Constant power disruptions and the spiralling cost of electricity have pushed Mediclinic to start generating its own electricity.
The hospital group made the announcement just as President Cyril Ramaphosa announced that government is increasing the limit on self-generation of power from one megawatt (MW) to 100MW and that new “power stations” will soon be able to sell excess electricity to the national grid.
The group has signed a 12-year power purchase agreement with Moshesh Partners, with the option to extend it to 25 years.
Moshesh is a black-owned alternative renewable energy asset manager that raises funds for investment in renewable energy and clean infrastructure in sub-Saharan Africa.
Private equity fund
Moshesh launched its first private equity fund, the Moshesh Partners Renewable Energy & Clean Infrastructure Fund I, in 2020 and the Mediclinic solar project will be its first investment. Moshesh will be responsible for the installation and management of the system.
The project illustrates how the fund can help businesses secure consistent energy supply at predictable pricing from independent and renewable sources, while businesses do not have to invest the capital itself, according to Moshesh.
“Our investment in the project portfolio includes the full installation cost of the solar PV systems, as well as maintaining them to ensure consistent, excellent performance,” says Daniel Palm, chief investment officer and founding member of Moshesh.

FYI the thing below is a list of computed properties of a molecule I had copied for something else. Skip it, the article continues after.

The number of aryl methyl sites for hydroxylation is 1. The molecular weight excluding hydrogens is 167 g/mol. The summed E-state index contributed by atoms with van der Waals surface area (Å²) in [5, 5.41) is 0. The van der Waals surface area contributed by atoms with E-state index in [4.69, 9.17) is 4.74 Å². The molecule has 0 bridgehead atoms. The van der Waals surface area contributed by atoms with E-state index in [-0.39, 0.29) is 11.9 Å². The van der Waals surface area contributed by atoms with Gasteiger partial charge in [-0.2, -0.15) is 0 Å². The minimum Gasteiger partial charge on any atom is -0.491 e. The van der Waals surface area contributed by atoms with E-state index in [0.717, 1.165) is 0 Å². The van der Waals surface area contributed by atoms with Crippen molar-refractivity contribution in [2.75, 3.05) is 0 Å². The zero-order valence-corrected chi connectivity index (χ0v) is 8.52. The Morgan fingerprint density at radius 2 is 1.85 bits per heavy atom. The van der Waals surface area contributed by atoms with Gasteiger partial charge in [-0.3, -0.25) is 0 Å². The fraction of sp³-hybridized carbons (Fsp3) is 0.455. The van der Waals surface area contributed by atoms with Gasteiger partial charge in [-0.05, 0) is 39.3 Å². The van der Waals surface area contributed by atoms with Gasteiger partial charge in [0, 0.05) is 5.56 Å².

“Mediclinic will benefit from immediate and tangible savings, as well as consistent energy supply from a renewable energy source, without having to allocate capital expenditure.”
Palm says the infrastructure fund is registered in accordance with the Financial Sector Conduct Authority (FSCA) and raises funds from investors such as pension funds.
“We are not a BEE company that is being funded by a financial institution to do a project. In addition, we actually were involved in the whole development process of the Mediclinic project – from bid preparation, financial modelling, the negotiation of legal agreements and execution to the monitoring of the actual roll out of the project,” says Palm.